3. Shtisel (Netflix) - If you loved Unorthodox on Netflix, you will also love Shtisel. This is an Israeli show, that airs here in the States with English subtitles. It's the story of the Shtisel family, who lives in an orthodox community in Jerusalem. It follows a few of the family members, one year after their matriarch, Dvora, has passed away.
Shulem, the patriarch, is desperately trying to marry off his youngest son, Akiva, while also navigating romantic feelings in his own life.
Akiva is obsessed with a woman who has been married twice before, bringing shame to his family. He's addicted to her (honestly, that is the correct word) and will do anything to ensure they can be together.
Giti, Akiva's older sister, has been abandoned by her husband and is attempting to hide that from the community. She starts to run an underground currency exchange inside her apartment.
People who have watched both shows know this, but their common link is actress Shira Haas. In Shtisel she plays Giti's oldest child, Ruchami, and she is the lead, Esti, in Unorthodox.
I never thought I would spend the bulk of quarantine watching shows about orthodox Judaism, but here we are.
4. Circus of Books (Netflix) - I have a friend who also posts a weekly round up of his top picks and last week he recommended a documentary on Netflix called Circus of Books. Ryan Murphy is the executive producer. It's the story of a married couple, Karen and Barry Mason, who ran an "adult" bookstore in Los Angeles. Their shop became a safe haven for the gay community in LA for decades.
The documentary is produced, directed and written by their daughter, Rachel. For me, the most interesting part was when their youngest son came out to them and how they handled that news.
The film is 90 minutes and it ends on a very compassionate note.
5. The Florida Project (Netflix) - Before I say anything about what this movie is about, I have to begin by stating it was named horribly. The title does not give you any indication of what you're about to see. Is it about the state of Florida? Is it some kind of restoration project?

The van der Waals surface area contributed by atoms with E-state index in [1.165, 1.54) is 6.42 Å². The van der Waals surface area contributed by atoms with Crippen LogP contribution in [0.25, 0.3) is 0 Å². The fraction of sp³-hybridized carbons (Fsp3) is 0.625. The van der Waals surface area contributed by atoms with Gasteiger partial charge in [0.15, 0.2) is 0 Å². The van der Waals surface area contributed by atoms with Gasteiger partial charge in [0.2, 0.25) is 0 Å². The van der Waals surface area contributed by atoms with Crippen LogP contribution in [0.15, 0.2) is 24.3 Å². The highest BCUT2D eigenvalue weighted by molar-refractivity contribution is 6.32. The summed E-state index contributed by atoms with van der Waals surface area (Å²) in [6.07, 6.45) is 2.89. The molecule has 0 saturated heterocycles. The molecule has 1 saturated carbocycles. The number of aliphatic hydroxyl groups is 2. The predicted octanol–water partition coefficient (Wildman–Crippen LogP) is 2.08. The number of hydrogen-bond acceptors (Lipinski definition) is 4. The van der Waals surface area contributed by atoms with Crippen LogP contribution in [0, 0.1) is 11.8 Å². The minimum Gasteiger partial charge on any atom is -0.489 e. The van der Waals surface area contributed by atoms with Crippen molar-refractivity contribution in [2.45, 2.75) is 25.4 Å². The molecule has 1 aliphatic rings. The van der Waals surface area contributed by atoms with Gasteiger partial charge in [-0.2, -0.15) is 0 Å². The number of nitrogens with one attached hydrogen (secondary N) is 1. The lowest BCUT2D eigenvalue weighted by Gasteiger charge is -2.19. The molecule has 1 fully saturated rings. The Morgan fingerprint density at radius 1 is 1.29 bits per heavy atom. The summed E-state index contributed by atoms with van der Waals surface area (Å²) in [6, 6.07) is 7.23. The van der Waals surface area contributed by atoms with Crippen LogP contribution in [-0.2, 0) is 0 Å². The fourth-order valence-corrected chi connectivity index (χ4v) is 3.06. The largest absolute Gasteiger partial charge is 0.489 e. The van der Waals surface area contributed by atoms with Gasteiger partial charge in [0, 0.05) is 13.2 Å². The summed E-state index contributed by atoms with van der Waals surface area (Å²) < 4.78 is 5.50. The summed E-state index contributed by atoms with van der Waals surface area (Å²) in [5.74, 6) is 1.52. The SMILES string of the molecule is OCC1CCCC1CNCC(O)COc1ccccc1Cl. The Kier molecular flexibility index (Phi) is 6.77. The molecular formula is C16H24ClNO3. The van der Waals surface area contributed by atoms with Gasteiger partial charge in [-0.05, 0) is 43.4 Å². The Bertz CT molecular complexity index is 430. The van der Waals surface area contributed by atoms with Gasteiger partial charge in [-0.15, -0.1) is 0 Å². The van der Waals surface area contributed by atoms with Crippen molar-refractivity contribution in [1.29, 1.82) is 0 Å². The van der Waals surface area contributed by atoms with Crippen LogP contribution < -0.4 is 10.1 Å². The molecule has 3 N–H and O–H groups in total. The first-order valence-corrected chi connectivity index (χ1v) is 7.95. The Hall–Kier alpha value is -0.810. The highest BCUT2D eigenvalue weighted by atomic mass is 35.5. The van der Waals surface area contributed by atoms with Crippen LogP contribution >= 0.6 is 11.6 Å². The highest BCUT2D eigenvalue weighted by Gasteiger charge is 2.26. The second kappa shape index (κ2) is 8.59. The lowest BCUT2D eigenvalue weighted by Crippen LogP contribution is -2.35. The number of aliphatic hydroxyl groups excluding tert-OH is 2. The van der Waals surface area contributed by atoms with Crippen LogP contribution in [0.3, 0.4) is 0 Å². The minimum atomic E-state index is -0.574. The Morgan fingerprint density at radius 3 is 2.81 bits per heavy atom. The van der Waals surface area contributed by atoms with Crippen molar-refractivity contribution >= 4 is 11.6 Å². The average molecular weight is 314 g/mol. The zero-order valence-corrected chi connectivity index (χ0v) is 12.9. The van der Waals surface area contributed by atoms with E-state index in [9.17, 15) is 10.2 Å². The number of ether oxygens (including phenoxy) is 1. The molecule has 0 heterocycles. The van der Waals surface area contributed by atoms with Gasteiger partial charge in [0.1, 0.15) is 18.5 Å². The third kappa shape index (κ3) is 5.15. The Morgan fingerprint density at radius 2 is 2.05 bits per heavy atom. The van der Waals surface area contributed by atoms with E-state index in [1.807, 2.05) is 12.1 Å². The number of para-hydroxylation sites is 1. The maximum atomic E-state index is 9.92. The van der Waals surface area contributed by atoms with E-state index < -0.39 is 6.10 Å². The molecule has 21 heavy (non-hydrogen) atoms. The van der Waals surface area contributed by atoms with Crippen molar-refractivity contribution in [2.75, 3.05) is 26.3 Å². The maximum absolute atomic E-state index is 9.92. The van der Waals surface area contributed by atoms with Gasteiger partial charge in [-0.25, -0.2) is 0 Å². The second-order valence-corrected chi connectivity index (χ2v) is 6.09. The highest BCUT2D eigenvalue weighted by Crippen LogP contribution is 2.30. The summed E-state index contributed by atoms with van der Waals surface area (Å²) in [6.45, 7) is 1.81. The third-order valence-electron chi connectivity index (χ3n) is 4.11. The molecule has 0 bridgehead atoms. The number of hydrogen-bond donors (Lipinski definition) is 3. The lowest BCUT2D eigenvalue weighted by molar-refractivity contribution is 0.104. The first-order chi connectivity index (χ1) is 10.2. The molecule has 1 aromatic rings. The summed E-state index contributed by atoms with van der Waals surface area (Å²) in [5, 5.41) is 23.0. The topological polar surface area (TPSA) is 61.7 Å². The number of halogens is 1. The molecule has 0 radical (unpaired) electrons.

It turns out, it's an incredibly sad story about a single mother raising her daughter in a cheap motel in Orlando, FL. For one hour and fifty one minutes, we follow Moony, a six-year-old girl, living in a building the locals call "the purple place" (for its paint color).
We see the transient residents of the motel, the kinship between the kids who live there, the unspoken bond between the mothers working long hours and the compassion of the hotel manager, trying to bring some sense of order to everyone's lives.
That hotel manager is played by Willem Dafoe. He was nominated for an Oscar, Golden Globe, Screen Actor's Guild Award and Critic's Choice Award for this performance.
While this movie isn't uplifting (actually, it's quite the opposite), it's honesty stays with you.
6. Love & Basketball (Amazon Prime) - I wanted to close out this week's list with a feel good movie. Love & Basketball is one of my all-time favorites. Sanaa Lathan and Omar Epps co-star as Monica and Quincy, childhood neighbors who travel through life together, bonded by their love of basketball and each other.
This film has one of the best redemption scenes. Every time I hear Quincy ask, "Double or nothing?" I cry like I've never seen it before!
You can watch the movie on Amazon Prime. It's available for rent for $3.99. It also recently aired on BET, so if you have cable TV, you may be able to watch it for free on demand. Of course, I recorded it and have it in my DVR for safekeeping.
There you have it! This week's list. I'll be back next Friday with another round.